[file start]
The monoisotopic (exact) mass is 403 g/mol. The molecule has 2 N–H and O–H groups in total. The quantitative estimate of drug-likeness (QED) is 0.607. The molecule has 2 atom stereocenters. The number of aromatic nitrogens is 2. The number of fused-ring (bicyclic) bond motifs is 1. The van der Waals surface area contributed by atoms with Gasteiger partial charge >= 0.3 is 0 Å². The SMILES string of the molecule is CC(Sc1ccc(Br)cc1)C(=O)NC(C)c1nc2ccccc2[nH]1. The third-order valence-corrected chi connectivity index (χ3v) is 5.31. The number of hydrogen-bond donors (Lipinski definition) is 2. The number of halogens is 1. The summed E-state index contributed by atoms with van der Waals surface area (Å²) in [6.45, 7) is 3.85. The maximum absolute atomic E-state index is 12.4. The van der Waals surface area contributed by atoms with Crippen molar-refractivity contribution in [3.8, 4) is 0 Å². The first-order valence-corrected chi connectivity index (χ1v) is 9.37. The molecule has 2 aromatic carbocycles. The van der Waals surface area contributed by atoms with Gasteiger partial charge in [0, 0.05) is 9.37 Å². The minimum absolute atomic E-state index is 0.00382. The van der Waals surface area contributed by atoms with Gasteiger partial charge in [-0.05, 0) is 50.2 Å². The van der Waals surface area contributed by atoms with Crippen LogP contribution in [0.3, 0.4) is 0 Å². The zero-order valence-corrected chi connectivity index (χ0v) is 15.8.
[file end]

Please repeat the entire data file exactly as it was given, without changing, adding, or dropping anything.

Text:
The monoisotopic (exact) mass is 403 g/mol. The molecule has 2 N–H and O–H groups in total. The quantitative estimate of drug-likeness (QED) is 0.607. The molecule has 2 atom stereocenters. The number of aromatic nitrogens is 2. The number of fused-ring (bicyclic) bond motifs is 1. The van der Waals surface area contributed by atoms with Gasteiger partial charge >= 0.3 is 0 Å². The SMILES string of the molecule is CC(Sc1ccc(Br)cc1)C(=O)NC(C)c1nc2ccccc2[nH]1. The third-order valence-corrected chi connectivity index (χ3v) is 5.31. The number of hydrogen-bond donors (Lipinski definition) is 2. The number of halogens is 1. The summed E-state index contributed by atoms with van der Waals surface area (Å²) in [6.45, 7) is 3.85. The maximum absolute atomic E-state index is 12.4. The van der Waals surface area contributed by atoms with Crippen molar-refractivity contribution in [3.8, 4) is 0 Å². The first-order valence-corrected chi connectivity index (χ1v) is 9.37. The molecule has 2 aromatic carbocycles. The van der Waals surface area contributed by atoms with Gasteiger partial charge in [0, 0.05) is 9.37 Å². The minimum absolute atomic E-state index is 0.00382. The van der Waals surface area contributed by atoms with Gasteiger partial charge in [-0.05, 0) is 50.2 Å². The van der Waals surface area contributed by atoms with Crippen LogP contribution in [0.3, 0.4) is 0 Å². The zero-order valence-corrected chi connectivity index (χ0v) is 15.8.